Cymene Howe, Anand Pandian (eds.): Anthropocene Unseen: A Lexicon (2020)

1 December 2020, dusan

“The idea of the Anthropocene often generates an overwhelming sense of abjection or apathy. It occupies the imagination as a set of circumstances that counterpose individual human actors against ungraspable scales and impossible odds. There is much at stake in how we understand the implications of this planetary imagination, and how to plot paths from this present to other less troubling futures. With Anthropocene Unseen: A Lexicon, the editors aim at a resource helpful for this task: a catalog of ways to pluralize and radicalize our picture of the Anthropocene, to make it speak more effectively to a wider range of contemporary human societies and circumstances. Organized as a lexicon for troubled times, each entry in this book recognizes the gravity of the global forecasts that invest the present with its widespread air of crisis, urgency, and apocalyptic possibility. Each also finds value in smaller scales of analysis, capturing the magnitude of an epoch in the unique resonances afforded by a single word.

The Holocene may have been the age in which we learned our letters, but we are faced now with circumstances that demand more experimental plasticity. Alternative ways of perceiving a moment can bring a halt to habitual action, opening a space for slantwise movements through the shock of the unexpected. Each small essay in this lexicon is meant to do just this, drawing from anthropology, literary studies, artistic practice, and other humanistic endeavors to open up the range of possible action by contributing some other concrete way of seeing the present. Each entry proposes a different way of conceiving this Earth from some grounded place, always in a manner that aims to provoke a different imagination of the Anthropocene as a whole.

The Anthropocene is a world-engulfing concept, drawing every thing and being imaginable into its purview, both in terms of geographic scale and temporal duration. Pronouncing an epoch in our own name may seem the ultimate act of apex species self-aggrandizement, a picture of the world as dominated by ourselves. Can we learn new ways of being in the face of this challenge, approaching the transmogrification of the ecosphere in a spirit of experimentation rather than catastrophic risk and existential dismay? This lexicon is meant as a site to imagine and explore what human beings can do differently with this time, and with its sense of peril.”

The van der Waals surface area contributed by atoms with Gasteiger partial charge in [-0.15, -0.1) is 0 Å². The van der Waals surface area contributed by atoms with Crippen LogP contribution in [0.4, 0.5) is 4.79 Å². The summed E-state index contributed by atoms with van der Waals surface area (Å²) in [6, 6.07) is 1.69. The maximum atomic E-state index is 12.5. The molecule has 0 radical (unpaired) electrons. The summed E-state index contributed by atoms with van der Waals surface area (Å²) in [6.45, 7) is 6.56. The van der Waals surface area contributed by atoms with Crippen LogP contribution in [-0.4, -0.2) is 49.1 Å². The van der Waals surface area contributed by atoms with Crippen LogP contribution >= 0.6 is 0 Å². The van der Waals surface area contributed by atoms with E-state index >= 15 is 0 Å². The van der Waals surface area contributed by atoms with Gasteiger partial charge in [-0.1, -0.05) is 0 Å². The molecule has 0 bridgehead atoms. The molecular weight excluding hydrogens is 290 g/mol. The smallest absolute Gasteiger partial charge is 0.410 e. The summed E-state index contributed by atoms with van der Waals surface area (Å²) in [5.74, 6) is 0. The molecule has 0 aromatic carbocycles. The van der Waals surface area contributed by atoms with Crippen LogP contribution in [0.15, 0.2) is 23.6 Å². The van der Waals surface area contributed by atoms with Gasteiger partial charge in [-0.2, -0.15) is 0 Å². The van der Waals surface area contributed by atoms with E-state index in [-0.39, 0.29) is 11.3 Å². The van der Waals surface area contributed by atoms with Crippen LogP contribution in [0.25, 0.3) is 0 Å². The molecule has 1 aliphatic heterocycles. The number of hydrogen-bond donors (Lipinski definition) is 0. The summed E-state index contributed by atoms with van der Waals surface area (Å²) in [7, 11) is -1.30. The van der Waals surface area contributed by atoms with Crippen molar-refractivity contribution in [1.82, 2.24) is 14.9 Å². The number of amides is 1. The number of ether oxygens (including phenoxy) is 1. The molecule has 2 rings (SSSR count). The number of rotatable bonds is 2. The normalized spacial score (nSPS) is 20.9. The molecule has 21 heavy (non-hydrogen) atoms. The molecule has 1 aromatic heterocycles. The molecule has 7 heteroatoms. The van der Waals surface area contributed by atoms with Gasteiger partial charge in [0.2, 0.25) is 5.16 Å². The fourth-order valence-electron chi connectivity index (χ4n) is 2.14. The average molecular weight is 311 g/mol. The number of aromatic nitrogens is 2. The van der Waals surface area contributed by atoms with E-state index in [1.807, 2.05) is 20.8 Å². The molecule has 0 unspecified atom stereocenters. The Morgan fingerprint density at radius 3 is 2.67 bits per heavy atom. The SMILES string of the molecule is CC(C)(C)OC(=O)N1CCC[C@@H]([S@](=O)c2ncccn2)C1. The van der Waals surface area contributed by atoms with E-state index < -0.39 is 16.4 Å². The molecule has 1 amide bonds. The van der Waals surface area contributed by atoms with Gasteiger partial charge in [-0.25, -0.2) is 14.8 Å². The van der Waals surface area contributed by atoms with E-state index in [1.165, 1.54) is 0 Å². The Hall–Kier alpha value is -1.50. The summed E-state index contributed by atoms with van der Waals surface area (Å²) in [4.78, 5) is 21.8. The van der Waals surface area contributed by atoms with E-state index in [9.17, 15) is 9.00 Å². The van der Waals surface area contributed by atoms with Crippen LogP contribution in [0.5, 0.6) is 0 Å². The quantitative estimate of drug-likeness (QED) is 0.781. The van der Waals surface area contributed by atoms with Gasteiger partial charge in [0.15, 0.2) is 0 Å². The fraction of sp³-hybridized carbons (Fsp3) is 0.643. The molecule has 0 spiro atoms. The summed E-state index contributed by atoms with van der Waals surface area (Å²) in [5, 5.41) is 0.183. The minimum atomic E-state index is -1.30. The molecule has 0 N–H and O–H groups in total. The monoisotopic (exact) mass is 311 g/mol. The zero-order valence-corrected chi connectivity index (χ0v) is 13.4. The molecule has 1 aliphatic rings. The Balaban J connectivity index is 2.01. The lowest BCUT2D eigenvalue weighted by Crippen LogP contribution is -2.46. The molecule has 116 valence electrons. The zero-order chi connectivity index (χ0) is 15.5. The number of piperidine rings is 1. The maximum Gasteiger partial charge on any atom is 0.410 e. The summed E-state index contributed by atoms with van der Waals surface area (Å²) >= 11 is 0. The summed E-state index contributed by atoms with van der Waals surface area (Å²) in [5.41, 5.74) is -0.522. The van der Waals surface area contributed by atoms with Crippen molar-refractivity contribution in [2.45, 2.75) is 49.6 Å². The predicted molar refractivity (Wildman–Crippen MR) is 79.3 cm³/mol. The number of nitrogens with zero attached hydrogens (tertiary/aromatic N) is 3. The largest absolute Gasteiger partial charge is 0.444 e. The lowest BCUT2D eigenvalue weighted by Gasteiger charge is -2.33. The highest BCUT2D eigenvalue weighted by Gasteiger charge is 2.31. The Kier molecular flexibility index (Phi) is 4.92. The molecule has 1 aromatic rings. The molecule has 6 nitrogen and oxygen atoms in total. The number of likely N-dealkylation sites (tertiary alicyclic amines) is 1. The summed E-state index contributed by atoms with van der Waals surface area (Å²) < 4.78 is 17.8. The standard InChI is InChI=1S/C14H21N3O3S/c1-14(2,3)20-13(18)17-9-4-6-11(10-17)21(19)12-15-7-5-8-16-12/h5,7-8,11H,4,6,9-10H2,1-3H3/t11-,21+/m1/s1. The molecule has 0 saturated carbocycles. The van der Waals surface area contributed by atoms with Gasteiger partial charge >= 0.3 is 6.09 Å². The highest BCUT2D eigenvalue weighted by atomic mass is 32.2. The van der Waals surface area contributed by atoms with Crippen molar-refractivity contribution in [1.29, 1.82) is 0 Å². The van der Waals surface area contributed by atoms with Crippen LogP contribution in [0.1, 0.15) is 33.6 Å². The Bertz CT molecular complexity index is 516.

Publisher Punctum Books, February 2020
Creative Commons BY-NC-SA 4.0 International License
ISBN 9781950192557
540 pages

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Earlier online edition (2016-2017)

Eric C. H. de Bruyn, Sven Lütticken (eds.): Futurity Report (2020)

30 September 2020, dusan

“Not long ago, a melancholic left and a manic neoliberalism seemed to arrive at an awkward consensus: the foreclosure of futurity. Whereas the former mourned the failure of its utopian project, the latter celebrated the triumph of a global marketplace. The radical hope of realizing a singularly different, more equitable future displaced by a belief that the future had already come to pass, limiting post-historical society to an uneventful life of endless accumulation. Today, amidst an abundance of neofuturisms, posthumanisms, futurologies, speculative philosophies and accelerationist scenarios, there is as well an expanding awareness of a looming planetary catastrophe driven by the extractionist logic of capitalism. Despite this return to the future, the temporal horizon of our present moment is perhaps more aptly characterized by the “shrinking future” of just-in-time production, risk management, high-frequency trading, and the futures market. In Futurity Report, theorists, historians, and artists address the precarious futurity of the notion of the future itself.”

Published in conjunction with the symposium “Future Caucus”, held at Van Abbemuseum, Eindhoven, on 20 May 2017.

With contributions by T. J. Demos, Diedrich Diederichsen, Haytham El-Wardany, Kodwo Eshun, Sven Lütticken, Silvia Maglioni and Graeme Thomson, Achille Mbembe, Doreen Mende, China Miéville, Pedro Neves Marques, Johannes Paul Raether, Natascha Sadr Haghighian, Felicity D. Scott, Kerstin Stakemeier, Ana Teixeira Pinto, Marina Vishmidt, and McKenzie Wark.

Publisher Sternberg Press, Berlin, 2020
Counter-Histories series, 1
ISBN 9783956794230
288 pages
via textz

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Mark Fisher: Postcapitalist Desire: The Final Lectures (2020)

18 September 2020, dusan

“This collection of lecture notes and transcriptions reveals acclaimed writer and blogger Mark Fisher in his element — the classroom — outlining a project that Fisher’s death left unfinished.

Beginning with that most fundamental of questions — “Do we really want what we say we want?” — Fisher explores the relationship between desire and capitalism, and wonders what new forms of desire we might still excavate from the past, present, and future. From the emergence and failure of the counterculture in the 1970s to the continued development of his left-accelerationist line of thinking, this volume charts a tragically interrupted course for thinking about the raising of a new kind of consciousness, and the cultural and political implications of doing so.

For Fisher, this process of consciousness raising was always, fundamentally, psychedelic — just not in the way that we might think.”

Edited and with an introduction by Matt Colquhoun
Publisher Repeater Books, London, 2020
ISBN 9781913462376
252 pages

Reviews: Dan Barrow (Tribune, 2020), Adam Harper (ArtReview, 2020), Enrico Monacelli (The Quietus, 2020), Karel Veselý (A2, 2020, CZ).

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